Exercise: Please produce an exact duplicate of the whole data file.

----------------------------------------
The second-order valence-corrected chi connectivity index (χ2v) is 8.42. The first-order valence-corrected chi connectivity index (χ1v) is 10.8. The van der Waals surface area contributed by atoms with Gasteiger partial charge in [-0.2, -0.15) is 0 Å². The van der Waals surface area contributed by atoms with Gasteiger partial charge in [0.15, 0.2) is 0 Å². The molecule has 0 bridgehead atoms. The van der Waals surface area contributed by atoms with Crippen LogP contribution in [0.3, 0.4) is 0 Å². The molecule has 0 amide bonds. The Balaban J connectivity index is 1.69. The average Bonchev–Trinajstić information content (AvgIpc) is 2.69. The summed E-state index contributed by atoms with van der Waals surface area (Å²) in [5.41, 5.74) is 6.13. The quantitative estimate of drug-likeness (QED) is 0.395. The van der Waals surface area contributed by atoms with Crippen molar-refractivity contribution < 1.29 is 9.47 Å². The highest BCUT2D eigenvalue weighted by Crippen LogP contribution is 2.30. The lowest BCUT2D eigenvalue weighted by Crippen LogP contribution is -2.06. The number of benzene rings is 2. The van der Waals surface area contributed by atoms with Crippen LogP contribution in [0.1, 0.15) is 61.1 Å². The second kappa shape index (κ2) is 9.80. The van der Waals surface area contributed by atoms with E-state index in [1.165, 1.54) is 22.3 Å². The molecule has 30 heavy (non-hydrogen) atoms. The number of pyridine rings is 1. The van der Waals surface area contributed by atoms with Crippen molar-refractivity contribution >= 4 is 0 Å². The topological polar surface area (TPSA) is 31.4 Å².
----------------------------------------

The second-order valence-corrected chi connectivity index (χ2v) is 8.42. The first-order valence-corrected chi connectivity index (χ1v) is 10.8. The van der Waals surface area contributed by atoms with Gasteiger partial charge in [-0.2, -0.15) is 0 Å². The van der Waals surface area contributed by atoms with Gasteiger partial charge in [0.15, 0.2) is 0 Å². The molecule has 0 bridgehead atoms. The van der Waals surface area contributed by atoms with Crippen LogP contribution in [0.3, 0.4) is 0 Å². The molecule has 0 amide bonds. The Balaban J connectivity index is 1.69. The average Bonchev–Trinajstić information content (AvgIpc) is 2.69. The summed E-state index contributed by atoms with van der Waals surface area (Å²) in [5.41, 5.74) is 6.13. The quantitative estimate of drug-likeness (QED) is 0.395. The van der Waals surface area contributed by atoms with Crippen molar-refractivity contribution < 1.29 is 9.47 Å². The highest BCUT2D eigenvalue weighted by Crippen LogP contribution is 2.30. The lowest BCUT2D eigenvalue weighted by Crippen LogP contribution is -2.06. The number of benzene rings is 2. The van der Waals surface area contributed by atoms with Crippen LogP contribution in [0.1, 0.15) is 61.1 Å². The second kappa shape index (κ2) is 9.80. The van der Waals surface area contributed by atoms with E-state index in [1.165, 1.54) is 22.3 Å². The molecule has 30 heavy (non-hydrogen) atoms. The number of pyridine rings is 1. The van der Waals surface area contributed by atoms with Crippen molar-refractivity contribution >= 4 is 0 Å². The topological polar surface area (TPSA) is 31.4 Å².